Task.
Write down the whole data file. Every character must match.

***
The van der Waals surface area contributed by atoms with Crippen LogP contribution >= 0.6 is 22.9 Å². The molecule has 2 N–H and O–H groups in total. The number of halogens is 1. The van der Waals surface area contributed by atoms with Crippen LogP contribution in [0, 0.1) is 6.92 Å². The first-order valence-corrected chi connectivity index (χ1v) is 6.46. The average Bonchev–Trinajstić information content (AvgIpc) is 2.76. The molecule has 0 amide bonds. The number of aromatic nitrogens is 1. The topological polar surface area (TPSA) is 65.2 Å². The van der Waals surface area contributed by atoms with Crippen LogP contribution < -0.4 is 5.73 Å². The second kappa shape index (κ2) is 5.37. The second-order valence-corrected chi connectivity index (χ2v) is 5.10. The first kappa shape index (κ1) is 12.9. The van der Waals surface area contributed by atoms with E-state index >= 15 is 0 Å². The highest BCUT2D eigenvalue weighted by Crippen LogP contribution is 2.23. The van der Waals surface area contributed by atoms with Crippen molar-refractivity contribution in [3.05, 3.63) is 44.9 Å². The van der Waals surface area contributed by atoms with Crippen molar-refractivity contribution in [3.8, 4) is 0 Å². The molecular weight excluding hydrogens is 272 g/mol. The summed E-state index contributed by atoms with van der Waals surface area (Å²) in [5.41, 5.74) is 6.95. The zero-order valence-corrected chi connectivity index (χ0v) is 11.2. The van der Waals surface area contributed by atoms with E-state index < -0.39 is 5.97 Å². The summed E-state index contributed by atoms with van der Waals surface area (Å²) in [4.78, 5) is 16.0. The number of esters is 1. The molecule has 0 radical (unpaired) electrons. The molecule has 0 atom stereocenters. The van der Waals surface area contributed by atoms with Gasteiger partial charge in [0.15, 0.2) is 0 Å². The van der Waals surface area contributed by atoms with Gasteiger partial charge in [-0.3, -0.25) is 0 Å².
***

The van der Waals surface area contributed by atoms with Crippen LogP contribution >= 0.6 is 22.9 Å². The molecule has 2 N–H and O–H groups in total. The number of halogens is 1. The van der Waals surface area contributed by atoms with Crippen LogP contribution in [0, 0.1) is 6.92 Å². The first-order valence-corrected chi connectivity index (χ1v) is 6.46. The average Bonchev–Trinajstić information content (AvgIpc) is 2.76. The molecule has 0 amide bonds. The number of aromatic nitrogens is 1. The topological polar surface area (TPSA) is 65.2 Å². The van der Waals surface area contributed by atoms with Crippen LogP contribution < -0.4 is 5.73 Å². The second kappa shape index (κ2) is 5.37. The second-order valence-corrected chi connectivity index (χ2v) is 5.10. The first kappa shape index (κ1) is 12.9. The van der Waals surface area contributed by atoms with E-state index >= 15 is 0 Å². The highest BCUT2D eigenvalue weighted by Crippen LogP contribution is 2.23. The van der Waals surface area contributed by atoms with Crippen molar-refractivity contribution in [3.05, 3.63) is 44.9 Å². The van der Waals surface area contributed by atoms with Crippen molar-refractivity contribution in [3.8, 4) is 0 Å². The molecular weight excluding hydrogens is 272 g/mol. The summed E-state index contributed by atoms with van der Waals surface area (Å²) in [5.41, 5.74) is 6.95. The zero-order valence-corrected chi connectivity index (χ0v) is 11.2. The van der Waals surface area contributed by atoms with E-state index < -0.39 is 5.97 Å². The summed E-state index contributed by atoms with van der Waals surface area (Å²) in [4.78, 5) is 16.0. The number of esters is 1. The molecule has 0 radical (unpaired) electrons. The molecule has 0 atom stereocenters. The van der Waals surface area contributed by atoms with Gasteiger partial charge in [0.15, 0.2) is 0 Å². The van der Waals surface area contributed by atoms with Gasteiger partial charge in [-0.3, -0.25) is 0 Å².